Marketing-mix modelling is a process that helps businesses understand how changes to their marketing mix will impact their sales and profits.

 By using mathematical models, marketers can simulate different scenarios and determine the best course of action. 

In this comprehensive guide, we will discuss what marketing-mix modelling is, the different elements measured, and its benefits and limitations.

What is Marketing Mix Modelling?

The marketing mix model, or MMM, is the process of taking any activities that might influence sales figures and using statistical modelling to show how marketing contributes to changes in sales volume. 

This scenario report breaks down your results by channel, so you can see which marketing activities are having the greatest impact on your ROI. 

Marketing mix modelling, unlike attribution modelling, attempts to account for the influence of non-measurable marketing channels such as television, radio, and newspaper media. 

Ultimately, you’ll need accurate data to back up your findings and demonstrate why you deserve a larger marketing budget. 

The marketing mix model combines all of your activities, and it displays the influence they’re having on your revenue; this might be anything from an offline campaign advertising a half-off offer to a piece of material that went viral on Facebook. 

The Marketing Mix Model allows you to track activity like:

  • Traffic
  • Conversion rates
  • Sales figures

You’ll have data linking your sales to your marketing activities when you use marketing mix modelling. You’ll be able to see exactly what your marketing victories and failures are, allowing you to develop and optimise future campaigns.

5 Elements Measured in Media Mix Modelling

Here are 5 different elements that are measured when using the media mix modelling method.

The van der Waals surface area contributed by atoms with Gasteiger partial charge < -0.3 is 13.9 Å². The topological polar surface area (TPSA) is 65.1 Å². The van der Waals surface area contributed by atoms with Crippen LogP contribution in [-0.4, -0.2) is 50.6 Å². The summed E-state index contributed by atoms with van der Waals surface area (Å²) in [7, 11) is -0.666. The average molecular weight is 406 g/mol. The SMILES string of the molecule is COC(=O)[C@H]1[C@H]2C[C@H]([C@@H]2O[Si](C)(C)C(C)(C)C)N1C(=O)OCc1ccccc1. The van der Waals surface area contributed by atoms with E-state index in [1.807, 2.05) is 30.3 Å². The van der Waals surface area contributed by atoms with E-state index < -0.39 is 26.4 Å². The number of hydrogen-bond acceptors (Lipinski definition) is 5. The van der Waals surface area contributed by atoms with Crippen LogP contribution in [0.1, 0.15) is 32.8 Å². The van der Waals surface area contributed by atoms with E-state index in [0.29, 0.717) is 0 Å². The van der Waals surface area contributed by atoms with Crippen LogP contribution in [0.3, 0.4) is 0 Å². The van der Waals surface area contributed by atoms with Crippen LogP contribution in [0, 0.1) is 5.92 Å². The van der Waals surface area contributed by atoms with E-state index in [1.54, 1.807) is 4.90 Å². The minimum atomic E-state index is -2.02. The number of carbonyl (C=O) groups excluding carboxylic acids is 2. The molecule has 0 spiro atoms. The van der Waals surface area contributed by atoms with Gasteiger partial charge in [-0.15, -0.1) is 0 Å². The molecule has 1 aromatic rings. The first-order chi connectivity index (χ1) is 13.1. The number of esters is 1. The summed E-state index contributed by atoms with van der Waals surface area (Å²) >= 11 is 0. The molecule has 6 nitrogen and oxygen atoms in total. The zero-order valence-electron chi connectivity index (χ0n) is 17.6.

Sales Volume

There are two forms of sales volume to consider. MMM breaks down total sales into two categories: base sales and incremental sales.

  • Base Sales: this category of sales is driven by base parameters like pricing, long-term trends, seasonality, brand awareness, brand loyalty, and more. Essentially, these are economic factors that are set and can change seasonally.
  • Incremental Sales: these are influenced and driven by marketing and sales activities. The total additional sales are split into sectors influenced by each marketing activity. We can calculate the part of total sales driven by marketing efforts once we know how much of sales comes from each source. This gives us a clear picture into the efficacy of the activities being carried out.

Media and Advertising

The aim of media mix modelling is to assess the impact of various media and advertising on mediums such as television, publications, and online ads. 

The MMM findings might not always be clear-cut, but they may still provide useful information about how shifting ad techniques might influence sales; for instance, you can compare:

  • the effectiveness of 15-second vs 30-second execution
  • the outcome of running ads on multiple platforms
  • the effect of run times that are during the prime-time vs non-prime time

These findings can have a significant influence on a company’s ad spend choices, usually resulting in savings.


Changes in pricing structure may have a big impact on sales volume, and MMM can assist you with this. With knowledge of the percentage change in sales versus the percentage change in price, you can observe the impact of this adjustment. 

Positively, teams will be aware of the direct influence of price adjustments now, allowing them to improve their decisions more effectively.


The most important element of a successful return is distribution. A well-oiled distribution system has the ability to boost performance like nothing else.

As a result, MMM helps organisations see how changing distribution efforts may affect sales volume/value as a function of change in distribution initiatives. 

The overall holistic view of the influence of all distribution channels and their relative costs can assist marketers in determining which ones to invest in.


The goal of the launch of a new product is to create revenue, and it should have an influence on sales.